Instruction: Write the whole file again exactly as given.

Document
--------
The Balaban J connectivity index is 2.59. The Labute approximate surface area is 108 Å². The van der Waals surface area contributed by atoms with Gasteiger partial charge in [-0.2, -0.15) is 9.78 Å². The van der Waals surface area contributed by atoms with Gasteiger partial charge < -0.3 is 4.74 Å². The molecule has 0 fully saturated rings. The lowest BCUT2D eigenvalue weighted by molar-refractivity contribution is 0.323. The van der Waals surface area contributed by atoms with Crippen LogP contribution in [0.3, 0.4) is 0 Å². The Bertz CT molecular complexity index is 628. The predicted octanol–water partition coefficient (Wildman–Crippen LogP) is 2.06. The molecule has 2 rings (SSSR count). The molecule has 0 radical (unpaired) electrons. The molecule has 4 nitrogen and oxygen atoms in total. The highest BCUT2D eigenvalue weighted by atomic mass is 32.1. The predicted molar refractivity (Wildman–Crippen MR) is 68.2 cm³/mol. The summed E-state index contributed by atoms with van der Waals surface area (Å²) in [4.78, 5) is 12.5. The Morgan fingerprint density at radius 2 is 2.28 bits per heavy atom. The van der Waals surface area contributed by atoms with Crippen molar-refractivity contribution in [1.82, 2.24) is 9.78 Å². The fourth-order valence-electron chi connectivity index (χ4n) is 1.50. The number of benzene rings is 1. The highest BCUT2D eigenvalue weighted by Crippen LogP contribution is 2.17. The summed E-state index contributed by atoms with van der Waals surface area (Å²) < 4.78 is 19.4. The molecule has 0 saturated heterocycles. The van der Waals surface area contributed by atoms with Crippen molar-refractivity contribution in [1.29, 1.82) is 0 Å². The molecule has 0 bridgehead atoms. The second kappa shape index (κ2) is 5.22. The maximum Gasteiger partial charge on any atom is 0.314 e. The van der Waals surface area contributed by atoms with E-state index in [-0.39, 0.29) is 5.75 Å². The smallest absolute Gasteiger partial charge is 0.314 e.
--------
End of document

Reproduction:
The Balaban J connectivity index is 2.59. The Labute approximate surface area is 108 Å². The van der Waals surface area contributed by atoms with Gasteiger partial charge in [-0.2, -0.15) is 9.78 Å². The van der Waals surface area contributed by atoms with Gasteiger partial charge < -0.3 is 4.74 Å². The molecule has 0 fully saturated rings. The lowest BCUT2D eigenvalue weighted by molar-refractivity contribution is 0.323. The van der Waals surface area contributed by atoms with Crippen LogP contribution in [0.3, 0.4) is 0 Å². The Bertz CT molecular complexity index is 628. The predicted octanol–water partition coefficient (Wildman–Crippen LogP) is 2.06. The molecule has 2 rings (SSSR count). The molecule has 0 radical (unpaired) electrons. The molecule has 4 nitrogen and oxygen atoms in total. The highest BCUT2D eigenvalue weighted by atomic mass is 32.1. The predicted molar refractivity (Wildman–Crippen MR) is 68.2 cm³/mol. The summed E-state index contributed by atoms with van der Waals surface area (Å²) in [4.78, 5) is 12.5. The Morgan fingerprint density at radius 2 is 2.28 bits per heavy atom. The van der Waals surface area contributed by atoms with Crippen molar-refractivity contribution in [1.82, 2.24) is 9.78 Å². The fourth-order valence-electron chi connectivity index (χ4n) is 1.50. The number of benzene rings is 1. The highest BCUT2D eigenvalue weighted by Crippen LogP contribution is 2.17. The summed E-state index contributed by atoms with van der Waals surface area (Å²) < 4.78 is 19.4. The molecule has 0 saturated heterocycles. The van der Waals surface area contributed by atoms with Crippen molar-refractivity contribution in [1.29, 1.82) is 0 Å². The molecule has 0 bridgehead atoms. The second kappa shape index (κ2) is 5.22. The maximum Gasteiger partial charge on any atom is 0.314 e. The van der Waals surface area contributed by atoms with E-state index in [-0.39, 0.29) is 5.75 Å². The smallest absolute Gasteiger partial charge is 0.314 e.